Oklahoma Supercomputing Center for Educaton and Research (OSCER)
“Supercomputing in Plain English” - “Distributed Multiprocessing”, Slides 19-25.
The following questions from (Neeman2006) can be used to stimulate discussion:
- Suppose that each student is on his or her own island far away from everyone else. Are any of them aware of anyone else? Do they know who is at the other end of the phone line?
- Next, read out the set of instructions from a piece of paper. Ask the people who had that set of instructions to raise their hands. Everyone should raise their hands. Assuming that everyone is on a separate island, is it possible for anyone to be aware of the work that anyone else is doing (or if it is the same program?)
The point is that someone very clever (the instructor) can plan it out ahead of time that everyone is running the same program on different units of data. Together therefore, they can solve a problem much larger (and faster) than any single person can solve.
Activity: It is possible to act this out.
- Students physically sitting at separate desks represent CPUs. Each person has a basket in front of their desk, representing their voice mailbox. Each basket is denoted a phone number.
- The instructor should hand each person at a desk a piece of paper with some
pre-printed instructions, and different colors of paper (representing data).
- Instead of making phone calls, they can write answers on the color paper,
crumple it up and toss the result into the appropriate baskets of other nodes.
- It is important for students to be able to see that each volunteer is working at their own pace and independently, in isolation of everyone else.
- Use the questions above to stimulate discussion about the activity.
GPUs: The analogy can also be extended to describe processes on GPUs. To act out this analogy, have a collection of chairs organized in a row (no desks), to represent an “archipelago” of smaller islands. Have a person sit in each chair. Each person in a chair represents a GPU core. Next to the row of chairs is a person at a desk (representing the much larger CPU).
- Since chairs are smaller than desks, the types of work the GPU cores can accomplish is very little. Suppose it’s just simple math.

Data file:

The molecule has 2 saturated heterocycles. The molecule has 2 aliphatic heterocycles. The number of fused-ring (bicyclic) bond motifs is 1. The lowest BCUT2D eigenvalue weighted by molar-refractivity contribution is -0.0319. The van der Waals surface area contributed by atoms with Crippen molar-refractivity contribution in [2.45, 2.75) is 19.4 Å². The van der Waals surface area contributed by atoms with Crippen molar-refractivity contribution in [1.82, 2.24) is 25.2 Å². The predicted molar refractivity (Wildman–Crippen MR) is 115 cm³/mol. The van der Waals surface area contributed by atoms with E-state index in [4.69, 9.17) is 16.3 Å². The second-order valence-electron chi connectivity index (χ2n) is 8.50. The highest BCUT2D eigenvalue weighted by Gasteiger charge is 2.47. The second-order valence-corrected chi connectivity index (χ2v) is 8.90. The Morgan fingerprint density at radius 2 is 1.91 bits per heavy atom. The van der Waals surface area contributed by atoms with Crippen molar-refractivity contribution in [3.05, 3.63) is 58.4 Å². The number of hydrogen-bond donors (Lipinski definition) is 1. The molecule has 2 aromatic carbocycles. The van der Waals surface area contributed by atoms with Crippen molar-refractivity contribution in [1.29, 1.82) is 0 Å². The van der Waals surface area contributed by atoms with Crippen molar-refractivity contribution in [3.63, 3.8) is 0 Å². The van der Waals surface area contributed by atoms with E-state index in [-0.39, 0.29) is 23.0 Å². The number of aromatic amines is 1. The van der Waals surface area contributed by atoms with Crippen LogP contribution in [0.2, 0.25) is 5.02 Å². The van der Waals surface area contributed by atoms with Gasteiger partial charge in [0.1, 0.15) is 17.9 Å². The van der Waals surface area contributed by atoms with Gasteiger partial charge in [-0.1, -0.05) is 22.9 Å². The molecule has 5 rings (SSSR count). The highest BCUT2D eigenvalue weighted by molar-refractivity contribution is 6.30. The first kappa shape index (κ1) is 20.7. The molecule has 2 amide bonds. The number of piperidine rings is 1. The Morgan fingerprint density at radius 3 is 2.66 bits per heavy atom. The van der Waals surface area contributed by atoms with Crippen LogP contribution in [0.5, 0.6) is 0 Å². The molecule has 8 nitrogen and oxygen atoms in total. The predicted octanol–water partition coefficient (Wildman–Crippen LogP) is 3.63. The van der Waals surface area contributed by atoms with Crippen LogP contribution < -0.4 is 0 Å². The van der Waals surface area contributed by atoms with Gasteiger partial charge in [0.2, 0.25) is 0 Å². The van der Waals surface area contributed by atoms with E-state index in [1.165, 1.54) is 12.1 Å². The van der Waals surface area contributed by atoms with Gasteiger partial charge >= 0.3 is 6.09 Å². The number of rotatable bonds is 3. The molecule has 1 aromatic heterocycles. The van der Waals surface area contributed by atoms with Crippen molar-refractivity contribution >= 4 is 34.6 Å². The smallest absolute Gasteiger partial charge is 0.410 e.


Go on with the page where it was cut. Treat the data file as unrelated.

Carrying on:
- The same set of instructions are sent to all the GPU cores simultaneously from the CPU (i.e. X+Y-Z), along with different data (numbers).
- As soon as the machines finish receiving their instructions, they perform each calculation in lock-step fashion.
- At the end, each machine simultaneously sends the result back to the CPU.
- The CPU (human) then takes care of the more complicated work, including communicating the final result back to the user.
This can conclude with a discussion of Flynn’s taxonomy, where we talk about MIMD (distributed, multicore) architectures, and SIMD (GPU) architectures.
CS2013 Knowledge Unit Coverage
Parallel Decomposition (Core Tier 2)
5. Parallelize an algorithm by applying data-parallel decomposition. [Usage]
Parallel Architecture (Core Tier 1, Core Tier 2, Elective)
1. Core Tier 1: Explain the differences between shared and distributed memory. [Familiarity]
3. Core Tier 2: Characterize the kinds of tasks that are a natural match for SIMD machines. [Familiarity]
4. Elective: Describe the advantages and limitations of GPUs vs. CPUs. Familiarity]
5. Elective: Explain the features of each classification in Flynn’s taxonomy. [Familiarity]
8. Elective: Describe the key performance challenges in different memory and distributed system topologies. [Familiarity]
Parallel Performance (Elective)
3. Describe how data distribution/layout can affect an algorithm’s communication costs. [Familiarity]
TCPP Topics Coverage
- Comprehend Parallel Taxonomy: Flynn’s taxonomy, data vs. control parallelism, shared/distributed memory.
- Know Heterogeneous (e.g., Cell,on-chip GPU): Recognize that multicore may not all be the same kind of core.
- Comprehend SPMD: Understand how SPMD program is written and how it executes.
- Comprehend Distributed Memory: Know basic notions of messaging among processes, different ways of message passing, collective operations.
- Know Hybrid: Know the notion of programming over multiple classes of machines simultaneously (CPU, GPU, etc.) —
- Authors present the analogy to attendees of their “Supercomputing in Plain English” workshop series. According to (Neeman2008), the concepts have been presented to students as young as elementary school to adult attendees.
- CS2/DSA/Systems: TCPP recommends that the SPMD concept be covered in CS2 or DSA, and that architecture topics be covered in Systems.
- Students with mobility issues may have issues with the activity version of this exercise (throwing).
- Blind students will likely have issues with this exercise.
Unknown. (Neeman2006) describes the different analogies. There is no assessment provided in (Neeman2006) or (Neeman2008).
OSCER. “Distributed Multiprocessing”. Supercomputing in Plain English: A High Performance Computing Workshop Series. Online, last accessed 5 November 2019. http://www.oscer.ou.edu/Workshops/DistributedParallelism/sipe_distribmem_20180306.pdf
H. Neeman, L. Lee, J. Mullen, and G. Newman, “Analogies for teaching parallel computing to inexperienced programmers”, in Working Group Reports on ITiCSE on Innovation and Technology in Computer Science Education, ser. ITiCSE-WGR’06. New York, NY, USA: ACM, 2006, pp. 64–67. Available: http://doi.acm.org/10.1145/1189215.1189172
H. Neeman, H. Severini, and D. Wu, “Supercomputing in plain english: Teaching cyberinfrastructure to computing novices” SIGCSE Bull., vol. 40, no. 2, pp. 27–30, June 2008. Available: http://doi.acm.org/10.1145/1383602.1383628